Ignore the Market, Watch the Data
Sensationalists are warning that recent declines in stock prices are the start of a crash. While that may be possible, it's hard to see why. And even if stock returns during the next few years are disappointing, that still won't tell us much about the U.S. economy.
First, let's note that the Standard & Poor's 500 Index is down about 3.2 percent from its high of a little more than a week ago. The biotech and Internet stocks that had gone up the most took the biggest hits, with declines of about 20 percent from their recent highs.
Some perspective is in order. U.S. shares are up about 30 percent since the start of 2013. After a brief stumble at the end of January, the S&P 500 reached all-time highs. The recent decline is a blip when put into context.
Besides, there are other financial markets out there suggesting that all is well. One of the best ways to judge whether investors are nervous is to look at the option-adjusted spread of junk-bond yields against U.S. Treasury debt of comparable maturity. This fear index has been heading straight down for two years and is now lower than it was before the start of the crisis in August 2007.
Investors now think that highly indebted companies are less likely to default than at any point since the recovery began. Just by way of background, junk-bond spreads started rising a few months before the last cyclical stock market peak in October 2007, if you want to have a reason to trust the fixed-income market more than the equity market.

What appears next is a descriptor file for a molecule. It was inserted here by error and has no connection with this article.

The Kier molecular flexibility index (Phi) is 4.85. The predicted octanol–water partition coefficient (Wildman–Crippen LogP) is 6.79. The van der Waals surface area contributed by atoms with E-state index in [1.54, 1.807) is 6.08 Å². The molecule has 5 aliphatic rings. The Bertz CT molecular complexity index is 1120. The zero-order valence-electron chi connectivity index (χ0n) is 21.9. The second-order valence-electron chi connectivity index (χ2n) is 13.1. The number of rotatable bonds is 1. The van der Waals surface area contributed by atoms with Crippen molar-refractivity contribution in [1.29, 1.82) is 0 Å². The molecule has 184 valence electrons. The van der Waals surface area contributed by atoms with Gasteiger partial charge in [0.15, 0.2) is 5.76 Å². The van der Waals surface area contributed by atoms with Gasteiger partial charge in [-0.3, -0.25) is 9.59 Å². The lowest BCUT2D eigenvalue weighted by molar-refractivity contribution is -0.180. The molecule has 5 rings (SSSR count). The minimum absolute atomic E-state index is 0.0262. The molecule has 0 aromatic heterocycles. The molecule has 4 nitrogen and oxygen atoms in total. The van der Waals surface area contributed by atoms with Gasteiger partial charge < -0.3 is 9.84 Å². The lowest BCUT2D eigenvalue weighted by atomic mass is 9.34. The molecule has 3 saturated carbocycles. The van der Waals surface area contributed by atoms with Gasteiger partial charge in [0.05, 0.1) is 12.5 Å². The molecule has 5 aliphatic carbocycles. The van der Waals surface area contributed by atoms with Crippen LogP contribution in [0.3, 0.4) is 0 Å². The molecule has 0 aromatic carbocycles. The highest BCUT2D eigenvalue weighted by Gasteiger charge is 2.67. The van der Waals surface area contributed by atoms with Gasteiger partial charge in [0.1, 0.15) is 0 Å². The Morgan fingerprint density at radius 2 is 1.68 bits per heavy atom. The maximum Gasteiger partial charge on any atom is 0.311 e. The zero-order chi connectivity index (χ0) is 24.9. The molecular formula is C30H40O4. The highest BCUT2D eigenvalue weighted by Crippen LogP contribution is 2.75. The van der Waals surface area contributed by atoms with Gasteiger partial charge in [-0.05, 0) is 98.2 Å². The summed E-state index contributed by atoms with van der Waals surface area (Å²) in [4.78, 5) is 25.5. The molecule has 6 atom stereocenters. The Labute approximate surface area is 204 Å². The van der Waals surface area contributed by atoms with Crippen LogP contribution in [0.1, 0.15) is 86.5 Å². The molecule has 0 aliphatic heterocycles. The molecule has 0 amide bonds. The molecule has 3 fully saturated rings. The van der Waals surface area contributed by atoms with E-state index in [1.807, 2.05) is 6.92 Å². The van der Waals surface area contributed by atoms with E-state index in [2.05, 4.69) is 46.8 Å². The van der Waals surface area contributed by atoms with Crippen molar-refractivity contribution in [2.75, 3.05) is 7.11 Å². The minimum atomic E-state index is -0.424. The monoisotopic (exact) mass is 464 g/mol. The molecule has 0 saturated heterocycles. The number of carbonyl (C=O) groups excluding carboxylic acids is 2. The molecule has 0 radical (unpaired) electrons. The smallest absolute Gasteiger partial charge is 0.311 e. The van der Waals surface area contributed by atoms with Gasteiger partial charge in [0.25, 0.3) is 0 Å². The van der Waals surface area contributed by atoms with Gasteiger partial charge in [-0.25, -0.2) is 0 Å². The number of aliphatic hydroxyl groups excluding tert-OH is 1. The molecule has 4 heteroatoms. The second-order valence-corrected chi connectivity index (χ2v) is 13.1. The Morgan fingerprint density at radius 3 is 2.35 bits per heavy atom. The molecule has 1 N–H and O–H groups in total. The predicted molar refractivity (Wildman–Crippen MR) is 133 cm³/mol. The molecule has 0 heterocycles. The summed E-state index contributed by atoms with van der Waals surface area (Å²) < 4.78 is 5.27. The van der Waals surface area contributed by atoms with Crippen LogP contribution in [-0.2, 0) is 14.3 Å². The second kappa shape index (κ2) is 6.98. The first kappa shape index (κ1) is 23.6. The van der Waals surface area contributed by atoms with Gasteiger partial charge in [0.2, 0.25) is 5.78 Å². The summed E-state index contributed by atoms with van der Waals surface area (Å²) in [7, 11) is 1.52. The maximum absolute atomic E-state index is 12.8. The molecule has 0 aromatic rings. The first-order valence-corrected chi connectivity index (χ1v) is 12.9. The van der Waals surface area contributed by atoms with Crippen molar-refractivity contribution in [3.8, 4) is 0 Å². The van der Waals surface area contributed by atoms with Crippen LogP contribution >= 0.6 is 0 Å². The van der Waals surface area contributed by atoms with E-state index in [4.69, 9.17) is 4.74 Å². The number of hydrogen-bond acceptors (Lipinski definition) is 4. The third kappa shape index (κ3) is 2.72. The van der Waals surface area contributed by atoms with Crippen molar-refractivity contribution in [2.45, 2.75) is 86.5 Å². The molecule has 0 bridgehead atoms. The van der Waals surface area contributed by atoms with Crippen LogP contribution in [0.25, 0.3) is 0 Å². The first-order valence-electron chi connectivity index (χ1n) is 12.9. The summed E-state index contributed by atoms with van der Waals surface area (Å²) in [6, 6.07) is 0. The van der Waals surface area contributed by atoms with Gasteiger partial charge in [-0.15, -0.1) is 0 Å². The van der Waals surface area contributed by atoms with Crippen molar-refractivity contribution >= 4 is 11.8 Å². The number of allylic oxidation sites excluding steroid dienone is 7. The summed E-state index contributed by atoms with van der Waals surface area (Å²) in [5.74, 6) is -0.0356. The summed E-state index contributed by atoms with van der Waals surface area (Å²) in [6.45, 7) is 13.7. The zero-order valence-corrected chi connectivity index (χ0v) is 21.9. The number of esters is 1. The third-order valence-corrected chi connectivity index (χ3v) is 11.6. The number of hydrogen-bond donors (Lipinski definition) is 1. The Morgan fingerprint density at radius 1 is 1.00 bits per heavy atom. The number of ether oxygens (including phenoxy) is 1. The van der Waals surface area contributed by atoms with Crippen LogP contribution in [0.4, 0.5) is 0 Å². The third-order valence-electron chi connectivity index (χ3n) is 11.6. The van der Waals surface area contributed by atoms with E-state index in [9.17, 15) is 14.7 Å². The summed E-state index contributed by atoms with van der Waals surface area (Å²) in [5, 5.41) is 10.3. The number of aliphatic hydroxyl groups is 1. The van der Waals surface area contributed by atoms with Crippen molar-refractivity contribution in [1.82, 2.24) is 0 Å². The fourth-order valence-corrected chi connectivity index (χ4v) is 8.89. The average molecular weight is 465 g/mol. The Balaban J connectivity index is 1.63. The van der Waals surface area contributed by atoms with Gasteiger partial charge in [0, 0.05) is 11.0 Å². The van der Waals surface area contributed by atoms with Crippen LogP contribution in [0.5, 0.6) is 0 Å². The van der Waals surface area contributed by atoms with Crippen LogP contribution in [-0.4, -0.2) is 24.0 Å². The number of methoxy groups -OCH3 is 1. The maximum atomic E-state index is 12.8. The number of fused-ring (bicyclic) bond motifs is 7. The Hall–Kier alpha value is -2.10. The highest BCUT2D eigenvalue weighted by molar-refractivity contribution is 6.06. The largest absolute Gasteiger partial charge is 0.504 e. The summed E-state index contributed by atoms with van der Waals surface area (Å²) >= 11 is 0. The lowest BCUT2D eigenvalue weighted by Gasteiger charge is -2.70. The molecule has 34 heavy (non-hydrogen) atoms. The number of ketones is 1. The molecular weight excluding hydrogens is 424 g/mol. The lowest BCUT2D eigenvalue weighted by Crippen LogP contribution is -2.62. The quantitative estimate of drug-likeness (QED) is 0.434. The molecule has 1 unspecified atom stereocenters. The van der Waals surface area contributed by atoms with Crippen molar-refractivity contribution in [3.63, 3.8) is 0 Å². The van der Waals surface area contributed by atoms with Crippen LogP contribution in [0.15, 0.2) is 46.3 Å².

There also hasn't been any move in U.S. Treasuries, which contain estimates of growth and inflation. When the economy is expanding, fewer investors want to own low-yielding assets that offer limited appreciation in exchange for safety. If something bad were happening in the U.S. economy, you would expect bond yields to fall. That hasn't happened.
There are also plenty of real economic data, such as tax withholdings, that indicate the economy is getting stronger.
My suggestion: Ignore the fear-mongers, the day-traders and the hysterical wing of the financial news media. Don't make big changes to your portfolio or hoard canned food just because a few expensive tech companies are now a little less expensive. If I'm wrong and we end up repeating 1929, just remember that I would have spent today relaxing on my super-yacht if I really knew what the markets were going to do, instead of writing this post.
(Matthew C. Klein is a writer for Bloomberg View. Follow him on Twitter at @M_C_Klein.)
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